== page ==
American Psychologist

Copyright 2000 by the American Psychological Association, Inc.

Volume 55(11)             November 2000             p 1274–1276
Dario Maestripieri
[Award for Distinguished Scientific Early Career Contributions to Psychology]

Maestripieri, Dario



“For outstanding, original research into the development and expression of nonhuman primate behavior, emphasizing mother–infant interactions. By combining superb research design with innovative and challenging theoretical notions that skillfully integrate comparative and psychobiological perspectives, Dario Maestripieri has significantly contributed to a better understanding of primate behavior. His work on normal and abnormal maternal behavior and the psychobiological processes that underlie this behavioral system have revitalized its study and made it central to a comparative understanding of primates, including humans.”

Dario Maestripieri was born in 1964 in Rome, Italy, to Franco and Elena Maestripieri. He always did very well in school and was an avid reader of books (mostly European literature) from an early age. As are many other children, Maestripieri was fascinated by all aspects of animal life, although he soon found animals' behavior to be the most intriguing and intellectually stimulating thing about them. While receiving an extensive classical education in high school, he read a number of college textbooks and essays in animal behavior, evolution, psychology, and anthropology, and he attended scientific seminars and conferences. Although Maestripieri was always encouraged by his parents to pursue any interests that he might have, he was discouraged by others from pursuing an academic career in animal behavior on the ground that such a choice would lead to almost certain unemployment. Despite the warnings, Maestripieri enrolled in the biology program of the University of Rome La Sapienza in 1983, determined to pursue his interest in behavioral biology.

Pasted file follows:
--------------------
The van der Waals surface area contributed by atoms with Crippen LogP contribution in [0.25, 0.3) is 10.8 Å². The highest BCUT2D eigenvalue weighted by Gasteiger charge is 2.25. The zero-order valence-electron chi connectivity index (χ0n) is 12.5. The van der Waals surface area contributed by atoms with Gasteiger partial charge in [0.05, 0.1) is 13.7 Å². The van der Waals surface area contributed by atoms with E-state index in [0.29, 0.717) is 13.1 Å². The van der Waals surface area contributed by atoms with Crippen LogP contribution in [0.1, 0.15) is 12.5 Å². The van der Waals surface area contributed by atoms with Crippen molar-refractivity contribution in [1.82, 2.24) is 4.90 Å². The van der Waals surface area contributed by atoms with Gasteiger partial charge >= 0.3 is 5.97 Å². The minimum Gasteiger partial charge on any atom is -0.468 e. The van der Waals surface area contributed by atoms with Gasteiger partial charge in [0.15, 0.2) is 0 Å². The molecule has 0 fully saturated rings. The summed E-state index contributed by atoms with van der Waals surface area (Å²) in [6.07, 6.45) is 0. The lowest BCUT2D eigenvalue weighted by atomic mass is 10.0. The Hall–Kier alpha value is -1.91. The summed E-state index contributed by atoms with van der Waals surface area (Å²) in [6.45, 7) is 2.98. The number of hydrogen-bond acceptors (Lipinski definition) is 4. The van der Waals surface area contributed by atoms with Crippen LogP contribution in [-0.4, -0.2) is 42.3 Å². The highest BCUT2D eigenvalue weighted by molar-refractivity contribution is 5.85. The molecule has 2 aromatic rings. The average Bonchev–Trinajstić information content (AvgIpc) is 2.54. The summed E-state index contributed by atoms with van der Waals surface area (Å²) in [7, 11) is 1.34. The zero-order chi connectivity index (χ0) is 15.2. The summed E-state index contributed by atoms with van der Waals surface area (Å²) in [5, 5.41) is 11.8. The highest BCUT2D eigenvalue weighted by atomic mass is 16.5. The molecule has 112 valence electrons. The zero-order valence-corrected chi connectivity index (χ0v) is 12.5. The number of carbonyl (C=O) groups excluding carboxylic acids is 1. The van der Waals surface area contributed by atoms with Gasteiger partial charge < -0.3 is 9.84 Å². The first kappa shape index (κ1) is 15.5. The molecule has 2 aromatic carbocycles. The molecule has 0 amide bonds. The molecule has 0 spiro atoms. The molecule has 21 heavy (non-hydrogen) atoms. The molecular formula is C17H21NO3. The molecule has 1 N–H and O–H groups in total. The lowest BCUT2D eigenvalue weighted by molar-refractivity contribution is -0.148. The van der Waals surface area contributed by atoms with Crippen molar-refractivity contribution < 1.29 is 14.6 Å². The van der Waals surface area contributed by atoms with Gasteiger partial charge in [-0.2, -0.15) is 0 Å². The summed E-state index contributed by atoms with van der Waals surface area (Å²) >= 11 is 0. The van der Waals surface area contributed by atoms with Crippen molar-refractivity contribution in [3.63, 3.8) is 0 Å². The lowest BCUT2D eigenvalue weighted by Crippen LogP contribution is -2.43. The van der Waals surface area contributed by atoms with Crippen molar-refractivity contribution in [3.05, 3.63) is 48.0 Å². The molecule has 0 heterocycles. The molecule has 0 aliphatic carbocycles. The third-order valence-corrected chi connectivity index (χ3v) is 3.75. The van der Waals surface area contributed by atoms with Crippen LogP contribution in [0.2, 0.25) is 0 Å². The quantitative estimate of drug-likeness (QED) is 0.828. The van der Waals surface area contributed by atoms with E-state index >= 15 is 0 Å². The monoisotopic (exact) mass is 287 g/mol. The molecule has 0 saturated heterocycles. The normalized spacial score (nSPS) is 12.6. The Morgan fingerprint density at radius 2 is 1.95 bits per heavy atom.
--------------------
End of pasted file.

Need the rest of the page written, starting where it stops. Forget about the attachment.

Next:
The unfortunate mechanisms of the Italian academic system, which often reward students' loyalty to their academic advisors at the expense of their creativity and independent thinking, led Maestripieri to look for research opportunities elsewhere. In 1985, he started working as a volunteer research assistant in the Section of Toxicology and Behavior of the Italian National Institute of Health. During the two years spent in this laboratory, he was involved in a research project investigating the developmental effects of prenatal exposure to methylmercury in primates and rodents. Maestripieri's duties included running behavioral tests with both young and adult individuals, occasional cage cleaning, and other chores. The work with macaques in the laboratory prompted the idea to conduct some pilot studies focusing on macaques' use of behavioral mechanisms to cope with social tension and stress. These studies resulted in Maestripieri's first scientific publications. Although he initially had the assistance of a senior researcher, Stefano Scucchi, and an older doctoral student, Gabriele Schino, Maestripieri learned mostly by trial and error how to write and publish a scientific article.

In 1987, Maestripieri was drafted for one year of military service in the Italian Air Force. After one month of training in southern Italy, he was lucky to be stationed in Rome for the remaining 11 months of service. Because his duties were relatively light, he was able to complete his thesis and obtain a degree in biology while in the service. In 1988, Maestripieri started working as a volunteer in the Section of Behavioral Pathophysiology of the Italian National Institute of Health. In this new laboratory, Maestripieri initially collaborated with Enrico Alleva on his research project on nerve growth factor and aggressive behavior in male mice and subsequently developed a series of studies of maternal aggression in mice.